Thanks! That actually fixes my biggest problem with Feedly if this Inoreader trial doesn't work out for me.

You mean a web extension, not a plugin.

Probably, I don't know the difference.

I've been a Feedly user since GoogleReader shutdown and i've recently been working on my own news aggregator / rss reader because i wanted to have my rss feeds and also a GoogleNews-like view of the news of the day in the same app. If you have some time to spare, i'd love to have your feedback!

Major reason why I moved away from Feedly and The Old Reader and now use Inoreader: no limitation of number of feeds for the free version

I dropped Feedly for the most basic reason possible: it didn't display my feeds readably. I read a lot of math blogs and the TeX formulas in them didn't show up in Feedly (and maybe a few did appear but with incorrect spacing). Inoreader renders them just fine.

This was years ago, and back there was already a feature request on Feedly's website asking for this to be fixed. I just took a look at that request it looks exactly the same, so either they haven't done anything about this (most likely) or they fixed it but forgot to close the issue.

I don't read many blogs that have TeX formulas, but that's still a nice feature for when they do pop up.

It's not just nice but necessary. I didn't give up Feedly because it was merely incovenient, but because I often couldn't understand a blog post without the formulas.

I just open the actual site when that happens, which makes the feature a convenience rather than a necessity. I can't remember the last time that happened to me though. If this were affecting me regularly I'd probably feel like you.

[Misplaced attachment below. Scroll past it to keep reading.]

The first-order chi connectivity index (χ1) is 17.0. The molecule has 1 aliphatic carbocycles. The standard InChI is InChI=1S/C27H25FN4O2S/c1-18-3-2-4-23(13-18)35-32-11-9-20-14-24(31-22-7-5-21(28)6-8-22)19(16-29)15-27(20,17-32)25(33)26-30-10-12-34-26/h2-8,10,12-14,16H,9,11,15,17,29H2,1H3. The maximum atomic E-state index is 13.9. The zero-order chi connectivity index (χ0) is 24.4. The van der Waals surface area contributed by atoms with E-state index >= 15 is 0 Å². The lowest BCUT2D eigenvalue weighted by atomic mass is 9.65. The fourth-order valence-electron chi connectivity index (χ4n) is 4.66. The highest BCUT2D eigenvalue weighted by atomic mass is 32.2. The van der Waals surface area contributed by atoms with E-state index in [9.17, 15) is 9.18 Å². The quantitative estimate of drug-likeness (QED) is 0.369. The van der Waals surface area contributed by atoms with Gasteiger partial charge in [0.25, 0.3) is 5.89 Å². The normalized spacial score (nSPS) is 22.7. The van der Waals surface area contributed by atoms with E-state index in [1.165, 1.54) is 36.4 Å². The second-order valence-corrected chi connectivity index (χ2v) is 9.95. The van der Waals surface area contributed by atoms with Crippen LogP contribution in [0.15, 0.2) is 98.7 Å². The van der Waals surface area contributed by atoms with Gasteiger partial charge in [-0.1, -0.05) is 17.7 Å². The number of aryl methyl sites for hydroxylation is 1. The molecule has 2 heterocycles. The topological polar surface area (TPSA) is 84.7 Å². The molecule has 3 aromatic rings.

Whenever I'm on slow internet I appreciate loading "mobilized content" - it will show you contents of the article right on the site. Also in general it felt a lot faster than feedly (left 2yrs ago though, feedly might've changed).

How do you get "mobilized content" in Inoreader? My experience using both now is that Inoreader cuts off some of my longer feeds at the fold with a link to the site while Feedly displays the entire contents of every article.

I've always had Feedly set to display the full article in the reader. It's been a feature since the day I switched from Google Reader. Is "mobilized content" different from that?

Not sure what Full article means since I wasn't on feedly for so long but I guess you mean only what the feed exposes to you (e.g. https://news.ycombinator.com/rss there's always only Comments link). But if I say mobilized content in inoreader it downloads the website, parses it and shows it to me https://i.imgur.com/b09hh6Y.png

Oh, I prefer just having the content and not all the other garbage the site includes.

I also tried out Feedly and about 5 different readers when I needed to switch. Inoreader had the best UI and was free.

My question was what makes the UI better. I guess I'll just have to try it and see.

I've continued using RSS for years, even when it was a "dying" technology. It certainly never died for me, and is super useful. It's probably the first app I reach for in the morning. I use a few apps not mentioned here. Each is for a Unix/Linux platform: Newsbeuter is a console RSS feeder that's a dream if you prefer keyboard driven software. You can update one feed or all of them, search across all feeds for key words, export to OPML, etc. I also used curn, a java app that can email you your custom feed update whenever you run it with cron. Lastly, rawdog updates feeds and publishes a custom web page. I use it on a VPS running a webserver, and visit it from wherever I like. RSS has been a good way for me to stay in touch with individual bloggers etc who publish sporadically. And I inherently distrust any software that wants to customize a feed for me based on my interests, etc. I always suspect they are more focused on pushing to me what others have paid them to push, than showing me what they think I'll like. How can any paid company ever keep straight those two inherently different things? ("Here, I think you'd like this because I earn money if you do").